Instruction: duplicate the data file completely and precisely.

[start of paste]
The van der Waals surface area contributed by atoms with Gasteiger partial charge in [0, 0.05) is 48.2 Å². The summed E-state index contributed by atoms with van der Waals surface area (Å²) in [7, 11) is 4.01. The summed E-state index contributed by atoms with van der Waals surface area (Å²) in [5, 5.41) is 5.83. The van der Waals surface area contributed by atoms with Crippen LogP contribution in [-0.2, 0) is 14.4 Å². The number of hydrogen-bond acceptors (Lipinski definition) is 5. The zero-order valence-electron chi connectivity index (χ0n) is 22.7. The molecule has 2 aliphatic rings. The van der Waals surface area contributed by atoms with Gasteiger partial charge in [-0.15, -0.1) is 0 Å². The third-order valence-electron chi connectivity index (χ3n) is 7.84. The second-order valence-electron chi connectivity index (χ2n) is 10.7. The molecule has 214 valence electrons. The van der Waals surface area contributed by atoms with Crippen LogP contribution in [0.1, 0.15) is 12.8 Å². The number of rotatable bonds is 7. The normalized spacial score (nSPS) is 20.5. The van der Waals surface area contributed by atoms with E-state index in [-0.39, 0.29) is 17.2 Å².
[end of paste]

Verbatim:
The van der Waals surface area contributed by atoms with Gasteiger partial charge in [0, 0.05) is 48.2 Å². The summed E-state index contributed by atoms with van der Waals surface area (Å²) in [7, 11) is 4.01. The summed E-state index contributed by atoms with van der Waals surface area (Å²) in [5, 5.41) is 5.83. The van der Waals surface area contributed by atoms with Crippen LogP contribution in [-0.2, 0) is 14.4 Å². The number of hydrogen-bond acceptors (Lipinski definition) is 5. The zero-order valence-electron chi connectivity index (χ0n) is 22.7. The molecule has 2 aliphatic rings. The van der Waals surface area contributed by atoms with Gasteiger partial charge in [-0.15, -0.1) is 0 Å². The third-order valence-electron chi connectivity index (χ3n) is 7.84. The second-order valence-electron chi connectivity index (χ2n) is 10.7. The molecule has 214 valence electrons. The van der Waals surface area contributed by atoms with Crippen LogP contribution in [0.1, 0.15) is 12.8 Å². The number of rotatable bonds is 7. The normalized spacial score (nSPS) is 20.5. The van der Waals surface area contributed by atoms with E-state index in [-0.39, 0.29) is 17.2 Å².